What’s in a name, you say?
Quite a lot, as it turns out…what English literature refers to simply as the “mind” is a much more nuanced concept as per yogic teachings. Directly translated, “mind” correlates with a Sanskrit term ‘manas’ (मनस्, pronounced: Muh-nas) but if truly understood – it encompasses three MORE terms as well!
Join me on this journey of wits and terms as I dissect the concept of “mind” for yogic nuance; but before we begin, settle down in a comfortable reading posture and grab a glass of water to keep you good company…
Per yogic philosophy, the English term “mind” is broken down into 4 categories – ‘Manas’, ‘Buddhi’, ‘Chitta’ and ‘Ahankar’. Let us examine these categories in pairs below:
While ‘Ahankar’ correlates with a sense of “I”-ness (or the Jungian concept of ego), our ‘Chitta’ is the more expansive, non-individual consciousness within us. It is simply the bridge that connects us to our pure existence, it is neither the traveller (thought) nor the destination (mental impression).
Those of us familiar with Sage Patanjali’s yoga sutra: “Yogashcha chitta-vritti-nirodha” (योगश्चित्त वृत्ति निरोध:) would recall a deeper meaning of the same concept ;; even today, both ‘Ahankar’ and ‘Chitta’ remain relevant terms in varied discussions – from modern psychology (‘Ahankar’ vs theories on id/ego/superego) to classical languages and theology (‘Chitta’ in Upanishads vs ‘citta’ in Buddhist liturgy).
Similarly – in modern society, what you and I perceive as “intelligent” (or rational) behaviour is what yogis believed to be the ‘Buddhi’ in action i.e. ‘Buddhi’ is said to be our ability to mentally assess, discriminate and distinguish thoughts and things. For example, deciding if our action is beneficial or harmful to those around us employs our discriminatory faculty (our ‘Buddhi’).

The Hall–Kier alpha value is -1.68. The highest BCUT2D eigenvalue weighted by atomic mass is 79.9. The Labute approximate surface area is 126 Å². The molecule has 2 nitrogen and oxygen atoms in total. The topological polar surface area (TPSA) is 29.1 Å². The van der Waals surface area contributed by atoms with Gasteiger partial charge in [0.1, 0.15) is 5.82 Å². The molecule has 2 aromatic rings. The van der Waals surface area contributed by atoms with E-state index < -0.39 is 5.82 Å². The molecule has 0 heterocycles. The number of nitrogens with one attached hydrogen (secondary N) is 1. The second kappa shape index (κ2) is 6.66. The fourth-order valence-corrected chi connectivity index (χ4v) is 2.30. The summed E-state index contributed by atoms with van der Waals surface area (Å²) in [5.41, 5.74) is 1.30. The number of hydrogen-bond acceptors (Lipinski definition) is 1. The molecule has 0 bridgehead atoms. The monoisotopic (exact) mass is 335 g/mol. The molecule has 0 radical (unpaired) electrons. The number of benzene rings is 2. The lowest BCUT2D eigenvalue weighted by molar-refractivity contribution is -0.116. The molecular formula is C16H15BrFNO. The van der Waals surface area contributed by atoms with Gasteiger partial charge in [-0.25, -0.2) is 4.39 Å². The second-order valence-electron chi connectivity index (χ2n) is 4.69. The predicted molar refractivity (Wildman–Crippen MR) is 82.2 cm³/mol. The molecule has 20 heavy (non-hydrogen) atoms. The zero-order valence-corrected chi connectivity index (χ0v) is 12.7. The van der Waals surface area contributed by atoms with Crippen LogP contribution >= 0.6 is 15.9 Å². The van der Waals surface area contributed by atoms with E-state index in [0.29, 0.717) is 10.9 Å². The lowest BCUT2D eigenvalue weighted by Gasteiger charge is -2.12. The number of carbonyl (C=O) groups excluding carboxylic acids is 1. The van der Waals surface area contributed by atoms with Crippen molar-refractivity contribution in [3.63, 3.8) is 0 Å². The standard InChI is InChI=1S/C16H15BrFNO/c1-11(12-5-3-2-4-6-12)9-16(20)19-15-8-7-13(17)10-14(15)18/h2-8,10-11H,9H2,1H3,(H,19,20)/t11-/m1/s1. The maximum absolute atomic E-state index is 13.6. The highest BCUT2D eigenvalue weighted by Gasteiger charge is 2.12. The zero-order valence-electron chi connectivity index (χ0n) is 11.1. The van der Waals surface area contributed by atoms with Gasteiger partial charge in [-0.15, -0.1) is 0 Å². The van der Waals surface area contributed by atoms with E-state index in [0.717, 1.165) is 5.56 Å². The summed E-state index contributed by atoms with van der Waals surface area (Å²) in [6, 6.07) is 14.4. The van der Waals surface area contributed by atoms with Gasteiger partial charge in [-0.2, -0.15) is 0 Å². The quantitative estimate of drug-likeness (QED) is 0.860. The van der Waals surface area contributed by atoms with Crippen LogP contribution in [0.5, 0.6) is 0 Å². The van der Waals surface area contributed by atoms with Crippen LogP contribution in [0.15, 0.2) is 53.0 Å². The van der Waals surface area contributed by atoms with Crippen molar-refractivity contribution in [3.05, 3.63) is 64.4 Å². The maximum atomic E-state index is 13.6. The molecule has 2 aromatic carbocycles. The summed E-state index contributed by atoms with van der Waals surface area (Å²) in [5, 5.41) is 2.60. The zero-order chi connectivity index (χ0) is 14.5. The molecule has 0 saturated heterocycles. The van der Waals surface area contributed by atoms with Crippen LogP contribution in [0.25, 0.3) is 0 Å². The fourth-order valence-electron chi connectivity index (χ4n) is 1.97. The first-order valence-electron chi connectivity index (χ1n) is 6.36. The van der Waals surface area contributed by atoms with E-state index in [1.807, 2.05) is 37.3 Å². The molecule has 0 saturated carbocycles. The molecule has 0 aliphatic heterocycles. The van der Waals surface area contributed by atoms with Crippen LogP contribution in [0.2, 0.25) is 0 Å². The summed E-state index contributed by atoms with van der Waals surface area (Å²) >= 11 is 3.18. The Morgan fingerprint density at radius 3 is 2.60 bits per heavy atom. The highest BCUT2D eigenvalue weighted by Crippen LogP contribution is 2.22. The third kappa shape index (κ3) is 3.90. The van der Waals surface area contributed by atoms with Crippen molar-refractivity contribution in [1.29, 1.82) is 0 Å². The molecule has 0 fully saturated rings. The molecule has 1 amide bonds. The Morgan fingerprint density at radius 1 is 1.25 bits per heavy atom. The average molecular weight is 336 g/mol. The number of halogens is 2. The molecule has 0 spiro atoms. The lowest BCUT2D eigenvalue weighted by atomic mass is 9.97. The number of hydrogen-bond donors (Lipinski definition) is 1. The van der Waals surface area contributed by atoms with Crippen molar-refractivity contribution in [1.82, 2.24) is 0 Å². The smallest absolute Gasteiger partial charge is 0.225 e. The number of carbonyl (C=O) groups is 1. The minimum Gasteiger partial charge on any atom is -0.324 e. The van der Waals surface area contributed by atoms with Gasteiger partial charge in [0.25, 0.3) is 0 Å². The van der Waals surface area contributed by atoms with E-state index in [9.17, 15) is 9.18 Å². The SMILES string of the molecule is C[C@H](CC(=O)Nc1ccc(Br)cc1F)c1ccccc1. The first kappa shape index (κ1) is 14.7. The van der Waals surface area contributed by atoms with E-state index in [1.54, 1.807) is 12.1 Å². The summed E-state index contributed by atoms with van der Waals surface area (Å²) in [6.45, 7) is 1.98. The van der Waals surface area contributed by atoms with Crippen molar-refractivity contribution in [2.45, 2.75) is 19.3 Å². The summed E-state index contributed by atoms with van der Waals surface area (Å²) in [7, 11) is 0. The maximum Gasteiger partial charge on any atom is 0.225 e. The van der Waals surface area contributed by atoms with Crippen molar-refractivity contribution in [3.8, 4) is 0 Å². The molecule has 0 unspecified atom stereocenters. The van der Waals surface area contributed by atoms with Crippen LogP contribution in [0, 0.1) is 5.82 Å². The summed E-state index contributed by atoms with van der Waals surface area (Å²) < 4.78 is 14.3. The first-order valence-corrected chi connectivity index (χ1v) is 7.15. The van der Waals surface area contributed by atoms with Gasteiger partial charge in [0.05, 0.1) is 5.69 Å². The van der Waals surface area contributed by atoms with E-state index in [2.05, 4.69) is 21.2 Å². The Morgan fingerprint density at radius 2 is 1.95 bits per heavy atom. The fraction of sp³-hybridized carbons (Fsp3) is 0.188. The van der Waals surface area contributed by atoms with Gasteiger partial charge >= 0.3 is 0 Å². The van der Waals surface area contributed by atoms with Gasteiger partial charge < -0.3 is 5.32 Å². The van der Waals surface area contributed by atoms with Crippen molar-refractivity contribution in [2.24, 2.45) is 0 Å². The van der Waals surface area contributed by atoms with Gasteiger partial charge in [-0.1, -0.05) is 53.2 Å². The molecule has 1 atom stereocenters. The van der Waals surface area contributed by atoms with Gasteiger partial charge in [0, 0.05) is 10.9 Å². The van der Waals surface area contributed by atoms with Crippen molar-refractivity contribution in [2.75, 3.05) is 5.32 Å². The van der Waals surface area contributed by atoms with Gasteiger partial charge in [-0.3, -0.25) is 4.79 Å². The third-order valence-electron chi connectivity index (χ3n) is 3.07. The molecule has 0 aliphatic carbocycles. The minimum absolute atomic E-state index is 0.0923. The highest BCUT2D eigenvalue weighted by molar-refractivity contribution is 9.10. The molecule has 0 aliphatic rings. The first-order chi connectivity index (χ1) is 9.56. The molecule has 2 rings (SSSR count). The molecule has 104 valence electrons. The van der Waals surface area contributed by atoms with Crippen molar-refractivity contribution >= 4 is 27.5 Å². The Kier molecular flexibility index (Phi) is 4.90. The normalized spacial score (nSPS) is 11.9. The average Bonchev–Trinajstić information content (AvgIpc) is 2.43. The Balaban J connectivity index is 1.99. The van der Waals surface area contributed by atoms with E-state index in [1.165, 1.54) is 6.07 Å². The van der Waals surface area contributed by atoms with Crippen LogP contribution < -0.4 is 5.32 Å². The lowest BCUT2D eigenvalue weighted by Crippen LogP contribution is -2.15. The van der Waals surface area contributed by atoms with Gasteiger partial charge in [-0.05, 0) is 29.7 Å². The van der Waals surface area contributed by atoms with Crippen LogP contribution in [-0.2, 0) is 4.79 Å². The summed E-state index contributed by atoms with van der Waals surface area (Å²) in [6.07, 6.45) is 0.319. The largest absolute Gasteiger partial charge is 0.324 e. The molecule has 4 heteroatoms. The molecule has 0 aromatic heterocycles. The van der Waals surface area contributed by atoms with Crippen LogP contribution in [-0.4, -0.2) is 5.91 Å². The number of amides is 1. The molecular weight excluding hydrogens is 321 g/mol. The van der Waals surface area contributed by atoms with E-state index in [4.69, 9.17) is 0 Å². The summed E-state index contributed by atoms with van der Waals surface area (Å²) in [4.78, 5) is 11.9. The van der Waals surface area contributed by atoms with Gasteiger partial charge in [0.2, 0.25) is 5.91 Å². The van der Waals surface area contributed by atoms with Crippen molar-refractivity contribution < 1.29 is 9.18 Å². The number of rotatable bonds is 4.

In contrast, our ‘Manas’ is a combination of memory and intellect. It is our ability to remember not just facts (in the mind), but also emotions and sensations (in the body). In this sense, the yogic definition of ‘Manas’ stretches beyond just the mind’s ability to remember or store factual memories ;; it also encourages us to tap into the unspoken but equally powerful memories stored within the body and our “living intelligence”.
A practical way to embrace this broader understanding of ‘Manas’ is to integrate it with your yogasana or postural practice as follows:
- observe the ‘mental chatter’ through active breathing (ask yourself:”what memories or thoughts are coming up now?” and resist the urge to label the thoughts immediately)
- notice the sensations across the body while holding the pose (tune into the sensations across your limbs, chest and even subtler body parts like fingertips and toes)
- journal or record your findings later to unlock the connection with your ‘Manas’
As you continue your yoga journey, I hope this idea serves as a useful bridge to bring both ‘mind’ and ‘matter’ in harmony. If you’re curious about further readings or references, please leave your comments below 🙂
with love and gratitude,
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